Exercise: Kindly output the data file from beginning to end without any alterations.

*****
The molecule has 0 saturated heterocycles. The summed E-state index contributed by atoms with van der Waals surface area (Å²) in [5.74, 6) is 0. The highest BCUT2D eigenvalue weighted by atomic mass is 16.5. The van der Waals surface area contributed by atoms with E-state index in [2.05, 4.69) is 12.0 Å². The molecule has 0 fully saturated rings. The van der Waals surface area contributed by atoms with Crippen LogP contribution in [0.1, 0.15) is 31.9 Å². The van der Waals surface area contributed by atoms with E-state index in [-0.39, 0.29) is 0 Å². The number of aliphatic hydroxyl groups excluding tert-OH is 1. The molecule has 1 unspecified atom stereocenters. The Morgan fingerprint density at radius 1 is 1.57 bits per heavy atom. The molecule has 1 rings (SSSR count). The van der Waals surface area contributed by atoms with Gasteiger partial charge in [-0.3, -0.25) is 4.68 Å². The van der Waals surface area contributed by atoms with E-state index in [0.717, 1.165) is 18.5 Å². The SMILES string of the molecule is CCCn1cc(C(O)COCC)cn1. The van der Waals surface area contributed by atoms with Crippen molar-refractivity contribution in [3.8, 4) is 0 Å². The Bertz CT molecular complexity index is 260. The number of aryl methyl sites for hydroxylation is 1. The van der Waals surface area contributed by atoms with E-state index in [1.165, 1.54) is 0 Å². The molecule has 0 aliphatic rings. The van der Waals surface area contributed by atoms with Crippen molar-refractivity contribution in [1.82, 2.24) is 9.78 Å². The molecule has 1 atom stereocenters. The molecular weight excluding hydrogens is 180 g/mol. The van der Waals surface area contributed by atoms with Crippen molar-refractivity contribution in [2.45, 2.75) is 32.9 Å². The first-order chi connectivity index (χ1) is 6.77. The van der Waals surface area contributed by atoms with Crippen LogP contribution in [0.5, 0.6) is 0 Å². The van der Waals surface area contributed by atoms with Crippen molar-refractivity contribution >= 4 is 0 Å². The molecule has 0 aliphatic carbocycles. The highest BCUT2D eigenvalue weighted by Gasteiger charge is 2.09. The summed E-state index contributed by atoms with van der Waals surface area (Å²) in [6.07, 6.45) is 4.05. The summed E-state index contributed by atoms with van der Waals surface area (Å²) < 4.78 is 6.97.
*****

The molecule has 0 saturated heterocycles. The summed E-state index contributed by atoms with van der Waals surface area (Å²) in [5.74, 6) is 0. The highest BCUT2D eigenvalue weighted by atomic mass is 16.5. The van der Waals surface area contributed by atoms with E-state index in [2.05, 4.69) is 12.0 Å². The molecule has 0 fully saturated rings. The van der Waals surface area contributed by atoms with Crippen LogP contribution in [0.1, 0.15) is 31.9 Å². The van der Waals surface area contributed by atoms with E-state index in [-0.39, 0.29) is 0 Å². The number of aliphatic hydroxyl groups excluding tert-OH is 1. The molecule has 1 unspecified atom stereocenters. The Morgan fingerprint density at radius 1 is 1.57 bits per heavy atom. The molecule has 1 rings (SSSR count). The van der Waals surface area contributed by atoms with Gasteiger partial charge in [-0.3, -0.25) is 4.68 Å². The van der Waals surface area contributed by atoms with E-state index in [0.717, 1.165) is 18.5 Å². The SMILES string of the molecule is CCCn1cc(C(O)COCC)cn1. The van der Waals surface area contributed by atoms with Crippen molar-refractivity contribution in [3.8, 4) is 0 Å². The Bertz CT molecular complexity index is 260. The number of aryl methyl sites for hydroxylation is 1. The van der Waals surface area contributed by atoms with E-state index in [1.165, 1.54) is 0 Å². The molecule has 0 aliphatic rings. The van der Waals surface area contributed by atoms with Crippen molar-refractivity contribution in [1.82, 2.24) is 9.78 Å². The molecule has 1 atom stereocenters. The molecular weight excluding hydrogens is 180 g/mol. The van der Waals surface area contributed by atoms with Crippen molar-refractivity contribution in [2.45, 2.75) is 32.9 Å². The first-order chi connectivity index (χ1) is 6.77. The van der Waals surface area contributed by atoms with Crippen LogP contribution in [0.5, 0.6) is 0 Å². The van der Waals surface area contributed by atoms with Crippen molar-refractivity contribution >= 4 is 0 Å². The molecule has 0 aliphatic carbocycles. The highest BCUT2D eigenvalue weighted by Gasteiger charge is 2.09. The summed E-state index contributed by atoms with van der Waals surface area (Å²) in [6.07, 6.45) is 4.05. The summed E-state index contributed by atoms with van der Waals surface area (Å²) < 4.78 is 6.97.